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Summary: A sermon for the 2nd Sunday in Advent, Series B

2nd Sunday in Advent, December 7, 2008 “Series B”

Grace be unto you and peace, from God our Father and from our Lord, Jesus Christ. Amen.

Let us pray: Dear Heavenly Father, during this season of Advent, as we begin to celebrate anew the good news of your saving grace in Jesus the Christ, open our hearts by the power of your Holy Spirit to your Word. Help us to hear with new ears what the Scriptures proclaim, and empower us to respond with renewed faith in your gift of redemption. This we ask in Christ’s holy name. Amen.

Advent, being the first season of the Church’s liturgical calendar, we begin anew to tell the Good News of God’s redemption in Jesus the Christ. This year, our lessons will be from “Series B”, which features the Gospel of Mark. Now Mark’s Gospel is considered, by most Biblical scholars, to be the first of the canonized stories of the life of Christ to be written. It also has the distinction of being the shortest.

As a result, Mark doesn’t waist any time getting to the heart of his message. Mark doesn’t begin with stories of our Lord’s ancestry, or painting for us a description of our Lord’s birth, or even trying to describe the significance of our Lord’s incarnation. Mark simply opens his Gospel with the words, “The beginning of the good news of Jesus Christ, the Son of God.” In his opening sentence, he tells us that God has come among us to bring to fruition God’s promised redemption, his new covenant.

Mark then quotes from the prophet Isaiah, reminding his readers that God promised to send a messenger to prepare the way of the Lord, a voice of one crying out in the wilderness. And in just the fourth verse of his Gospel, in strides John the Baptizer, who, to our modern senses, appears to be some sort of pietistic weirdo.

Just picture the scene. Out along the Jordan River, in the midst of the barren Judean Mountains, stands this figure with his hair probably longer than mine, a beard that hasn’t been combed or brushed in days, dressed in animal skins, and eating locusts dipped in wild honey. And as he walked up and down the river, he shouted out in his gruff voice, Repent!, until the crowds gathered, and he began to preach.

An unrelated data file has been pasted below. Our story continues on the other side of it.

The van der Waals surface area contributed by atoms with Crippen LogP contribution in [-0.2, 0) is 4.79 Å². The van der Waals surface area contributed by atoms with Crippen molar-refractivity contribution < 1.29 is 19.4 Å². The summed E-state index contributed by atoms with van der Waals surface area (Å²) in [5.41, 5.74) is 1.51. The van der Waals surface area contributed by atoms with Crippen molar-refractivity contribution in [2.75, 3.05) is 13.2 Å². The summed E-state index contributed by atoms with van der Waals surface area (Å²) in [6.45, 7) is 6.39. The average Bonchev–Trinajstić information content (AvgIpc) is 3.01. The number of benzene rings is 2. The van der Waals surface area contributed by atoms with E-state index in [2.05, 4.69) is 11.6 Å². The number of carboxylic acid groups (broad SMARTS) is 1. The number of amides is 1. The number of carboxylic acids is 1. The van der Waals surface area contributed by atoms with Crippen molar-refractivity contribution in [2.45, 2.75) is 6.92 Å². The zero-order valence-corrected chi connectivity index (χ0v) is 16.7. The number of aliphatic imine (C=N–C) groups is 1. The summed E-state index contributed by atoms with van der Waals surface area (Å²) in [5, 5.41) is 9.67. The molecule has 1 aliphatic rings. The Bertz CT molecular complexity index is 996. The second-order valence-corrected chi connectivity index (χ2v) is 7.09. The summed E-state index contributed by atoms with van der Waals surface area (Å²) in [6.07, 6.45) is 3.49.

According to Thomas Long, a Professor at Princeton Theological seminary, “The image that we have of John the Baptizer is shocking to us, because of its weirdness. And the image of John the Baptizer was shocking to the people who went out to hear him preach, but not for the same reason. The description of John the Baptizer is intended, not to excite the reader’s fascination with the bizarre, but to jolt them with a memory…

John is not an exotic; he is a living anachronism. His vestments are not outlandish; they are the clothing of the past… To be precise, John is dressed like the old prophet Elijah, no question about it, and the moment of his appearing is as sobering in its context as would be the arrival of Thomas Jefferson, waving a copy of the Declaration of Independence, in today’s Senate chamber.” End quote. [Shepherds and Bathrobes, CSS, 1987]

If I understand Dr. Long correctly, right from the beginning of his Gospel, Mark describes the role of John the Baptizer as one who stepped out of the pages of the Old Testament, into the pages of the New. His role was clearly defined by the history of a community striving to live in relationship with God. He was to prepare the way for God’s anointed, and the new kingdom God’s Son would establish. And the communal history of Israel saw the way of preparing for God’s new kingdom was through repentance.

Thus, according to Mark’s Gospel, the way to prepare for the coming of Jesus the Christ, the Son of God into our midst, and to enter into a new relationship with God, is to repent. But what does it mean to repent? Well, I’ve read many commentaries over the years on the significance of repentance, including several this past week. But I think that Pastor Blair is absolutely right. Sometimes you read something that just captures your attention, and needs to be preached.

And so, I would like to condense and summarize Dr. Long’s commentary.

Some people, for instance, think of repentance as something, which just naturally happens to us as we move through the journey of life. We travel along the road, our goals established, our values set, when out of

blue, we crash into a wall of some experience we can’t handle. A loved one dies, or we get rejected by the school of our choice, or we are laid off from work, or we have an illness that nearly takes our life. It happens in one form or another to everyone, and such experiences call for a changing of our goals, a reformation of our values, an alteration of the way we make decisions. And of course, this is a form of repentance.

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